The Story of the Jews (Finding the Words 1000 BC – 1492 CE), Simon Schama
Its been a while since a ‘history of the Jews’ book has been published, let alone to such high praise, so Simon Schama’s just published ‘The Story of the Jews’ had to make this summer’s list. It is in fact a first volume of a planned two volume work, covering the history of the Jewish people from 1000 BCE all the up to the time of Christopher Columbus, who sailed the ocean blue in 1492 CE. 2500 years of Jewish history – 500 pages – about 5 years on every page! Who could resist that?
The Circle, Dave Eggers
The newest novel by one of the great modern American writers. It tells the story of a Google like technology company in the near future, and explores our growing penchant for making even our private lives public. The world the novel describes is eerily similar to our own, with the internet and its vast technologies a constant, and ominous presence. This is a book about where we might be going, but reading it reminds us that in many ways we are already there. 500 pages give or take – mostly give!
A Guide for the Perplexed, Dara Horn
One of today’s best known Jewish writers gives us a narrative that weaves together stories from Genesis, medieval philosophy, the figure of Maimonides, and the discovery of the Cairo geniza in the early 1900s. The book explores sibling rivalry, the power of words and texts in Judaism, and the way memory informs our lives. 342 pp. (this is the beach read for the summer – save it for your week in Bethany!!)
Great Expectations, Charles Dickens
The story of the orphan Pip, as he grows from a little boy into a young man. This is a classic for all time, but explores themes that are central to our lives today – when loyalty and social conscience conflict with ambition, wealth, and class, what wins out, and what should win out? And you’ll get to meet (or re-meet) the unforgettable character of Miss Havisham, who has created a home where time literally stands still. caveat emptor – Dickens novels are long!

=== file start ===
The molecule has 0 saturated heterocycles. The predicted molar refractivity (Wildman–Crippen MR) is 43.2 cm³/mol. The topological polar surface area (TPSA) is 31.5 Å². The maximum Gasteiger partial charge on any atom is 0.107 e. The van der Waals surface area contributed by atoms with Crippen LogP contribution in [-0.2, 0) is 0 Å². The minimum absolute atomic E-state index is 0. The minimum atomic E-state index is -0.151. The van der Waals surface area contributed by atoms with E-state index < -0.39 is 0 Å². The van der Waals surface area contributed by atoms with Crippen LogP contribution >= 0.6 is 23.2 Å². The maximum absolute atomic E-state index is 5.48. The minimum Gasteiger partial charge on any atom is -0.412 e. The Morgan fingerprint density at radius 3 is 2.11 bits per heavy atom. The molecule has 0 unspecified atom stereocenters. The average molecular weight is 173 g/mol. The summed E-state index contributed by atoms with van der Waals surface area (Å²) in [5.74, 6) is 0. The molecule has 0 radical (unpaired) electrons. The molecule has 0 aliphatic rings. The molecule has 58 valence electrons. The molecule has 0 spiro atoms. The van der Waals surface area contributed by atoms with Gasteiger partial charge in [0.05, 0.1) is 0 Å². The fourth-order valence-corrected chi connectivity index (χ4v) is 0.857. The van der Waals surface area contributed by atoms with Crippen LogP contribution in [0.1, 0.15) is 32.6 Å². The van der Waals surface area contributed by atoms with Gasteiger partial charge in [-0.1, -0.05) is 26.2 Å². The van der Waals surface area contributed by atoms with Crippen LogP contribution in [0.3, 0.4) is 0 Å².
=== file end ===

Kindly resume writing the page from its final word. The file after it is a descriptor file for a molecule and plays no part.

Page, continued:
Shakespeare’s Restless World, Neil MacGregor
The Director of the British Museum in London explores Shakespeare’s world by closely examining 20 objects that come from his time and the places where he lived. Using the technique he established in A History of the World in 100 Objects, MacGregor brilliantly brings out the details of Elizabethan life in this series of short, beautifully written essays. 336 pp. – but a fast read!
The Tempest, William Shakespeare
Each summer I re-read one of the Bard’s plays. The Tempest is a personal favorite, exploring through the character of the ship wrecked Prospero ideas of mortality, aging, forgiveness, justice, wisdom, creativity, and art. Some scholars believe Prospero is the one character in the Shakespearean canon that most directly reflects Shakespeare’s own sense of self. Good for a summer reading list as it takes place on an island!